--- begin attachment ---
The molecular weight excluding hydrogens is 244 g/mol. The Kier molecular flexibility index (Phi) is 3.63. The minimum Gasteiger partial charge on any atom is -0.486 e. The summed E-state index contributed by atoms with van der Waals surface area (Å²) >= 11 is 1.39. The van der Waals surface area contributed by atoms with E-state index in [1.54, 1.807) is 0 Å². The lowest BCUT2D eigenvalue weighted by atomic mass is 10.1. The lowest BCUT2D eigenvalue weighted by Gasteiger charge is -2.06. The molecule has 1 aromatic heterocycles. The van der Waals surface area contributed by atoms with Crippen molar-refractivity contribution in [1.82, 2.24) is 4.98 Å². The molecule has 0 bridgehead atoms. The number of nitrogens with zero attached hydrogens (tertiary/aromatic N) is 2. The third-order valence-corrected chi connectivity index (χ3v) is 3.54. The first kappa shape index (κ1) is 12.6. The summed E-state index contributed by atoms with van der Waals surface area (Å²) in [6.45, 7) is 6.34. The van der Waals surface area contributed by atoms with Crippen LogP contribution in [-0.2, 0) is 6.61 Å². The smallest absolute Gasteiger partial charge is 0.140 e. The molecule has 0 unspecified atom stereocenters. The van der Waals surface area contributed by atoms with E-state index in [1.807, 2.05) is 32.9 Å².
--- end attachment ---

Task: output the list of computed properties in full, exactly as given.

The molecular weight excluding hydrogens is 244 g/mol. The Kier molecular flexibility index (Phi) is 3.63. The minimum Gasteiger partial charge on any atom is -0.486 e. The summed E-state index contributed by atoms with van der Waals surface area (Å²) >= 11 is 1.39. The van der Waals surface area contributed by atoms with E-state index in [1.54, 1.807) is 0 Å². The lowest BCUT2D eigenvalue weighted by atomic mass is 10.1. The lowest BCUT2D eigenvalue weighted by Gasteiger charge is -2.06. The molecule has 1 aromatic heterocycles. The van der Waals surface area contributed by atoms with Crippen molar-refractivity contribution in [1.82, 2.24) is 4.98 Å². The molecule has 0 bridgehead atoms. The number of nitrogens with zero attached hydrogens (tertiary/aromatic N) is 2. The third-order valence-corrected chi connectivity index (χ3v) is 3.54. The first kappa shape index (κ1) is 12.6. The summed E-state index contributed by atoms with van der Waals surface area (Å²) in [6.45, 7) is 6.34. The van der Waals surface area contributed by atoms with Crippen LogP contribution in [-0.2, 0) is 6.61 Å². The smallest absolute Gasteiger partial charge is 0.140 e. The molecule has 0 unspecified atom stereocenters. The van der Waals surface area contributed by atoms with E-state index in [1.807, 2.05) is 32.9 Å².